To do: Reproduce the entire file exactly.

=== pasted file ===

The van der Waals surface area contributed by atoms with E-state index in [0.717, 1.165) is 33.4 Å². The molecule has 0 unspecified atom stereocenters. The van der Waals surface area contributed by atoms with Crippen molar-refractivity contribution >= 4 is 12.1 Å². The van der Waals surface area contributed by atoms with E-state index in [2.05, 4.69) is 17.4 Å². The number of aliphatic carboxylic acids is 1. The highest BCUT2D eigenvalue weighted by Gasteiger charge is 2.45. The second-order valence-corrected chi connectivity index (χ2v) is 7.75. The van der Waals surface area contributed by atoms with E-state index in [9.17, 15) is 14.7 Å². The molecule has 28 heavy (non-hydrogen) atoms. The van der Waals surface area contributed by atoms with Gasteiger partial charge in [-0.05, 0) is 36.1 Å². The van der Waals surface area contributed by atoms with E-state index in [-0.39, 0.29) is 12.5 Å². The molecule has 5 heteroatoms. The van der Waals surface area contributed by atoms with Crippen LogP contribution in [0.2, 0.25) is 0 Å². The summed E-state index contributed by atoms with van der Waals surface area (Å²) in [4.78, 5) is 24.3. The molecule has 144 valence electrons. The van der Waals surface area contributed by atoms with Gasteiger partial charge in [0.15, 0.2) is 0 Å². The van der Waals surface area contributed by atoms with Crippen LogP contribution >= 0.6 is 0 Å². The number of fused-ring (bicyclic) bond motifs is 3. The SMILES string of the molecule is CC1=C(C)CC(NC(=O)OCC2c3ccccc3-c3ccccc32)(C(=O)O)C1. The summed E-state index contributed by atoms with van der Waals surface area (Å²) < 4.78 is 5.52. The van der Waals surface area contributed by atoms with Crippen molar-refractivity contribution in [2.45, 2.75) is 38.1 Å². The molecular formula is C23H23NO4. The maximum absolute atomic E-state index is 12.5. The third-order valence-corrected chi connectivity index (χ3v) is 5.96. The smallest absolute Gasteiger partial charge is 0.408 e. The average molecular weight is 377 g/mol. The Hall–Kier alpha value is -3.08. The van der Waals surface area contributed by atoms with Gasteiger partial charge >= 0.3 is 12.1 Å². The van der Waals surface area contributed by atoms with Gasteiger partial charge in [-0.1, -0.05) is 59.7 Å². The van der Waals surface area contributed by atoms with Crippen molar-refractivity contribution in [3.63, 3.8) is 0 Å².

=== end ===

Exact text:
The van der Waals surface area contributed by atoms with E-state index in [0.717, 1.165) is 33.4 Å². The molecule has 0 unspecified atom stereocenters. The van der Waals surface area contributed by atoms with Crippen molar-refractivity contribution >= 4 is 12.1 Å². The van der Waals surface area contributed by atoms with E-state index in [2.05, 4.69) is 17.4 Å². The number of aliphatic carboxylic acids is 1. The highest BCUT2D eigenvalue weighted by Gasteiger charge is 2.45. The second-order valence-corrected chi connectivity index (χ2v) is 7.75. The van der Waals surface area contributed by atoms with E-state index in [9.17, 15) is 14.7 Å². The molecule has 28 heavy (non-hydrogen) atoms. The van der Waals surface area contributed by atoms with Gasteiger partial charge in [-0.05, 0) is 36.1 Å². The van der Waals surface area contributed by atoms with E-state index in [-0.39, 0.29) is 12.5 Å². The molecule has 5 heteroatoms. The van der Waals surface area contributed by atoms with Crippen LogP contribution in [0.2, 0.25) is 0 Å². The summed E-state index contributed by atoms with van der Waals surface area (Å²) in [4.78, 5) is 24.3. The molecule has 144 valence electrons. The van der Waals surface area contributed by atoms with Gasteiger partial charge in [0.15, 0.2) is 0 Å². The van der Waals surface area contributed by atoms with Crippen LogP contribution >= 0.6 is 0 Å². The number of fused-ring (bicyclic) bond motifs is 3. The SMILES string of the molecule is CC1=C(C)CC(NC(=O)OCC2c3ccccc3-c3ccccc32)(C(=O)O)C1. The summed E-state index contributed by atoms with van der Waals surface area (Å²) < 4.78 is 5.52. The van der Waals surface area contributed by atoms with Crippen molar-refractivity contribution in [2.45, 2.75) is 38.1 Å². The molecular formula is C23H23NO4. The maximum absolute atomic E-state index is 12.5. The third-order valence-corrected chi connectivity index (χ3v) is 5.96. The smallest absolute Gasteiger partial charge is 0.408 e. The average molecular weight is 377 g/mol. The Hall–Kier alpha value is -3.08. The van der Waals surface area contributed by atoms with Gasteiger partial charge >= 0.3 is 12.1 Å². The van der Waals surface area contributed by atoms with Gasteiger partial charge in [-0.1, -0.05) is 59.7 Å². The van der Waals surface area contributed by atoms with Crippen molar-refractivity contribution in [3.63, 3.8) is 0 Å².